Akshay Dixit, a teacher for 12 years in an MCD school in the
Chhattarpur area, feels teachers need to do more than just attend training courses. “There has to be a feeling within children that the teacher loves him. To achieve this, the teacher has to make an effort; no training can teach you how to do it.” That is why only those who really love to teach should come to teach, he says.
There is also the need to have a more interactive curriculum. Aggarwal says countries like Australia don’t set a curriculum. “The teachers sit with students and decide what to teach. That way, they both get involved with each other.”
Within the present curriculum, Dixit tries to do something similar. “I go to the class and ask children what I should take up. By doing that I am making them a part of the learning.”
Kiran Bhatty, head of NCPCR’S RTE division, points out “a social distance” between teachers and students. “It has come out in the first public hearing we had in Delhi some months ago.”
At that hearing, organised by the NGO Josh in Trilokpuri area, many glaring examples of teachers working at cross purposes came to the fore. A 15-year-old girl said she left a Delhi Directorate of Education-run school because she didn’t like her teacher.
“I loved going to school, was the class monitor, joined the Scouts too. Yet, one incident led me to decide not to attend that school anymore. During the exam, my classmates were openly helped by their brothers who came into the hall with chits. The teacher looked the other way. She knew I didn’t cheat yet I was given the lowest marks. I was told to shut up when I pointed it out,” said the girl, Madhuri, who has now joined the National Open School.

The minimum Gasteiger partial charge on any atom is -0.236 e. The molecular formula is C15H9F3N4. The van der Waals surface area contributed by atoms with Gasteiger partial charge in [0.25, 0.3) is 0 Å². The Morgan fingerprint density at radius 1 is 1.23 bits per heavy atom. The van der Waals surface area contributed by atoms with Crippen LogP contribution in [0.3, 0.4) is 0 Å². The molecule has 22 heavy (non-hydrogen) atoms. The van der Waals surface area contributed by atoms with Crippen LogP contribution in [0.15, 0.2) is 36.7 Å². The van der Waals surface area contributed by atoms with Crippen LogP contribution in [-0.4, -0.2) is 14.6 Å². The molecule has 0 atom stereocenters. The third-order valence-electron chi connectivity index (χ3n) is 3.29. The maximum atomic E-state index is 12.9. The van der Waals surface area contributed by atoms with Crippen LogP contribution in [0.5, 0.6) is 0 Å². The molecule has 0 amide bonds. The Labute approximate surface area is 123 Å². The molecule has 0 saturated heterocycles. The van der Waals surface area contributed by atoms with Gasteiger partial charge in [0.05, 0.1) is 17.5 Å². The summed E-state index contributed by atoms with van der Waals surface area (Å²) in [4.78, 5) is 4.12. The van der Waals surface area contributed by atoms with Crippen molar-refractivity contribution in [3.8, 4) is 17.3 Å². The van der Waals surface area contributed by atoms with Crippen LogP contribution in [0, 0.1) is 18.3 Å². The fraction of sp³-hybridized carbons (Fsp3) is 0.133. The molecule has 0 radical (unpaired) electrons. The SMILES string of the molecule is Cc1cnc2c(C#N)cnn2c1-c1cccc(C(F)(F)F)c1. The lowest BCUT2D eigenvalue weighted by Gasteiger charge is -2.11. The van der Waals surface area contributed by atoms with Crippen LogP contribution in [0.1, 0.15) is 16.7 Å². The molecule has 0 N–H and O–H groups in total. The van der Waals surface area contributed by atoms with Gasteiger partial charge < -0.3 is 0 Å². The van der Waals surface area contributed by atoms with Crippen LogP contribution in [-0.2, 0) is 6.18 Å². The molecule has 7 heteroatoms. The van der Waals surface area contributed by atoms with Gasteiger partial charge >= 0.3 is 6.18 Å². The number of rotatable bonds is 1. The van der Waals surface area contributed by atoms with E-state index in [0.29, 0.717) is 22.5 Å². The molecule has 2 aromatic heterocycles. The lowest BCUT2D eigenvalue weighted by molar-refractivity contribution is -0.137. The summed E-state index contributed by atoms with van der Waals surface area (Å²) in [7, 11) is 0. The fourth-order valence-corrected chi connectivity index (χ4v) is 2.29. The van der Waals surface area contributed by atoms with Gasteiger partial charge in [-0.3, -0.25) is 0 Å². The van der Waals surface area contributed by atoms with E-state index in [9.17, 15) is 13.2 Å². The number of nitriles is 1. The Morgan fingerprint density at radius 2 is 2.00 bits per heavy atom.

Then there is Ajay, a class seven student of another Delhi Government school. “My teacher asked me to get him beer from the nearby liquor shop. He and another retired teacher drink in school during school hours. Many students are asked by them to buy cigarettes.” Ajay’s mother now says, “He is being threatened by the teacher for saying all this during the public hearing.”
Anjana, a student of a Rajakiya Vidyalaya of the area, says she was made to pick up stones by the teacher because she forgot her homework.
“Once, I didn’t wear full uniform and the teacher made me mop the floor. Rules are for us to follow while she keeps talking on the mobile phone in the class.” Time has now arrived to listen more carefully to voices like these.